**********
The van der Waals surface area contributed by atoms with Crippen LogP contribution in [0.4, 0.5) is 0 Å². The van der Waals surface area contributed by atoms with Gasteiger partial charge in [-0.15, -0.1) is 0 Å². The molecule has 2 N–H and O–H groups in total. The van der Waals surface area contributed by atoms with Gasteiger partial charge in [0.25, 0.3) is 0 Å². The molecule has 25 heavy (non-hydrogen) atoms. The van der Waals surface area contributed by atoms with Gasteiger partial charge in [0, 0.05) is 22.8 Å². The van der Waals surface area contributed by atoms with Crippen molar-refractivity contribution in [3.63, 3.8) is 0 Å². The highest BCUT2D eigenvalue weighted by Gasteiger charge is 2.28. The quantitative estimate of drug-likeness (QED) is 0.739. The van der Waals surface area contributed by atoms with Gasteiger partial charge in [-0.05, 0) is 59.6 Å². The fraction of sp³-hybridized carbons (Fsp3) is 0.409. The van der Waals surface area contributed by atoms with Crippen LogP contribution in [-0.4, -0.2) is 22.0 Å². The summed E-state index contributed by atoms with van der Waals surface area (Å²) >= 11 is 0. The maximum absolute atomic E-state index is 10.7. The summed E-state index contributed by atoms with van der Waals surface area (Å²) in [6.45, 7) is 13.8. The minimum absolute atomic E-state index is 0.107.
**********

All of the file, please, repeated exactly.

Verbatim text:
The van der Waals surface area contributed by atoms with Crippen LogP contribution in [0.4, 0.5) is 0 Å². The van der Waals surface area contributed by atoms with Gasteiger partial charge in [-0.15, -0.1) is 0 Å². The molecule has 2 N–H and O–H groups in total. The van der Waals surface area contributed by atoms with Gasteiger partial charge in [0.25, 0.3) is 0 Å². The molecule has 25 heavy (non-hydrogen) atoms. The van der Waals surface area contributed by atoms with Gasteiger partial charge in [0, 0.05) is 22.8 Å². The van der Waals surface area contributed by atoms with Crippen molar-refractivity contribution in [3.63, 3.8) is 0 Å². The highest BCUT2D eigenvalue weighted by Gasteiger charge is 2.28. The quantitative estimate of drug-likeness (QED) is 0.739. The van der Waals surface area contributed by atoms with Gasteiger partial charge in [-0.05, 0) is 59.6 Å². The fraction of sp³-hybridized carbons (Fsp3) is 0.409. The van der Waals surface area contributed by atoms with Crippen LogP contribution in [-0.4, -0.2) is 22.0 Å². The summed E-state index contributed by atoms with van der Waals surface area (Å²) >= 11 is 0. The maximum absolute atomic E-state index is 10.7. The summed E-state index contributed by atoms with van der Waals surface area (Å²) in [6.45, 7) is 13.8. The minimum absolute atomic E-state index is 0.107.